Alibaba Cloud To Shut Down Australia, India Data Centres


Alibaba Cloud, China’s biggest cloud provider, to shut down Australia, India data centres as it prioritises other markets

Alibaba Cloud, mainland China’s biggest cloud provider, is to shut down its data centres in Australia and India as it prioritises expansion in other markets.

In an “infrastructure strategy update” the company said it had made the decision after a “careful assessment”.

The move will aid its efforts to “expand investment in Southeast Asia and Mexico”, the company said.

Service in India is to be suspended after 15 July and in Australia after 30 September.

Image credit Alibaba Cloud
Image credit: Alibaba Cloud

Market shift

Customers in those regions have been notified to move their business to data centres in Singapore and other regions.

Alibaba launched its Sydney cloud region in 2016 and the Mumbai region in
2018. Both offer two availability zones.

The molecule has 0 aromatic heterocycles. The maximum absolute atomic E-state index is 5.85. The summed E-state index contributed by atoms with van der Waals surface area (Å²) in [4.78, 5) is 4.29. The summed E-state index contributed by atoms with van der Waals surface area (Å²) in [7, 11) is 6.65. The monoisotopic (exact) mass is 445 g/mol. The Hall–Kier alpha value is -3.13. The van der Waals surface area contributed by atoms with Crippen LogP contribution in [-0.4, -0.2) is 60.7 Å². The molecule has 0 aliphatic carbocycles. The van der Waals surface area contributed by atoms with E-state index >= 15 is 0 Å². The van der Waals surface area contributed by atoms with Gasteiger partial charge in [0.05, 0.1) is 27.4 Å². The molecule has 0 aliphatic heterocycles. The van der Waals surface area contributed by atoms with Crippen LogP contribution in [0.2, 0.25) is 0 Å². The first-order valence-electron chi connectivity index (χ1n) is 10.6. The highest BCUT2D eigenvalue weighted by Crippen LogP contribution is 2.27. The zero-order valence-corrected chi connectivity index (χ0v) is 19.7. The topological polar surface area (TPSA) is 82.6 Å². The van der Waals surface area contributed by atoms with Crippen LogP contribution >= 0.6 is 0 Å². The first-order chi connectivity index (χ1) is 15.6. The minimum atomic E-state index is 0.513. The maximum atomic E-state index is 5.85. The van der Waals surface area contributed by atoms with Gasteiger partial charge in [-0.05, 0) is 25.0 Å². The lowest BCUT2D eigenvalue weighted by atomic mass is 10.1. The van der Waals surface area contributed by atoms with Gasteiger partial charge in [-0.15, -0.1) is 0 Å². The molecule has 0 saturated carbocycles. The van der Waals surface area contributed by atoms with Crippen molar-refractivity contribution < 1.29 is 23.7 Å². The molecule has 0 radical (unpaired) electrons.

The company currently offers 89 availability zones in 30 worldwide regions.

In May it announced plans for a Mexico region and said it would establish data centres in new markets including Malaysia, the Philippines, Thailand, and South Korea over the next three years.

Alibaba is looking to attract more cloud customers in major markets amidst geopolitical tensions that have cut off its supply of advanced chips used to power artificial intelligence (AI) models.

Last November, following the October introduction of new US export controls, Alibaba called off a planned spin-off of the cloud unit, saying the restrictions had “created uncertainties for the prospects of Cloud Intelligence Group” and that a full spin-off “may not achieve the intended effect of shareholder value enhancement”.

Geopolitical turmoil

In March the group similarly cancelled plans to spin off its logistics unit, Cainiao Smart Logistics Network, and to list the unit on the Hong Kong stock exchange.

Both projects were part of a plan announced in March 2023 to break up Alibaba Group into multiple independent entities in a major restructure.

The plan followed years of regulatory uncertainty that had seen co-founder Jack Ma keeping a low profile and spending much of his time outside of China.

The restructure was announced just after Ma’s return to the country after a year’s absence.